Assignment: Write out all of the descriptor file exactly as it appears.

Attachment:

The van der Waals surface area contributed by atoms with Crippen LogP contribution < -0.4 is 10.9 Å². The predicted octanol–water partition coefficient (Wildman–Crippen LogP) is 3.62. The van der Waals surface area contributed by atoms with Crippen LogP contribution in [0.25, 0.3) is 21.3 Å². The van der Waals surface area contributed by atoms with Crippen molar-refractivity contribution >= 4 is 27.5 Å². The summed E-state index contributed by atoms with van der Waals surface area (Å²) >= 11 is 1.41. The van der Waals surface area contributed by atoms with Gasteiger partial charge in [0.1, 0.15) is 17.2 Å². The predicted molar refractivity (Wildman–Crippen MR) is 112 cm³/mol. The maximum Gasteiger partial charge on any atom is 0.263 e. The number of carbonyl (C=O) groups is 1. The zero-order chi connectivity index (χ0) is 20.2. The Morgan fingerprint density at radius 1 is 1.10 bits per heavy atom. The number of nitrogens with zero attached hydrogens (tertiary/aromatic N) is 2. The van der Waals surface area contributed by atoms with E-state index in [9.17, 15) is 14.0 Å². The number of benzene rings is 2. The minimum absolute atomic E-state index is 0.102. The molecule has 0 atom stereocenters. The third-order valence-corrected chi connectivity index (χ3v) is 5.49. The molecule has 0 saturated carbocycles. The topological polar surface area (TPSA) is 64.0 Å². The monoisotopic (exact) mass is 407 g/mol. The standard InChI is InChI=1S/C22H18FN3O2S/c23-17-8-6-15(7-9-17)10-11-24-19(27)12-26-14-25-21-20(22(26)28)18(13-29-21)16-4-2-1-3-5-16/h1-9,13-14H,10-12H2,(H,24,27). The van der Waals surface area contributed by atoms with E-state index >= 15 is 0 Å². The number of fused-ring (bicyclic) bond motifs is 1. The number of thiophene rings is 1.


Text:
The van der Waals surface area contributed by atoms with Crippen LogP contribution < -0.4 is 10.9 Å². The predicted octanol–water partition coefficient (Wildman–Crippen LogP) is 3.62. The van der Waals surface area contributed by atoms with Crippen LogP contribution in [0.25, 0.3) is 21.3 Å². The van der Waals surface area contributed by atoms with Crippen molar-refractivity contribution >= 4 is 27.5 Å². The summed E-state index contributed by atoms with van der Waals surface area (Å²) >= 11 is 1.41. The van der Waals surface area contributed by atoms with Gasteiger partial charge in [0.1, 0.15) is 17.2 Å². The predicted molar refractivity (Wildman–Crippen MR) is 112 cm³/mol. The maximum Gasteiger partial charge on any atom is 0.263 e. The number of carbonyl (C=O) groups is 1. The zero-order chi connectivity index (χ0) is 20.2. The Morgan fingerprint density at radius 1 is 1.10 bits per heavy atom. The number of nitrogens with zero attached hydrogens (tertiary/aromatic N) is 2. The van der Waals surface area contributed by atoms with E-state index in [9.17, 15) is 14.0 Å². The number of benzene rings is 2. The minimum absolute atomic E-state index is 0.102. The molecule has 0 atom stereocenters. The third-order valence-corrected chi connectivity index (χ3v) is 5.49. The molecule has 0 saturated carbocycles. The topological polar surface area (TPSA) is 64.0 Å². The monoisotopic (exact) mass is 407 g/mol. The standard InChI is InChI=1S/C22H18FN3O2S/c23-17-8-6-15(7-9-17)10-11-24-19(27)12-26-14-25-21-20(22(26)28)18(13-29-21)16-4-2-1-3-5-16/h1-9,13-14H,10-12H2,(H,24,27). The van der Waals surface area contributed by atoms with E-state index >= 15 is 0 Å². The number of fused-ring (bicyclic) bond motifs is 1. The number of thiophene rings is 1.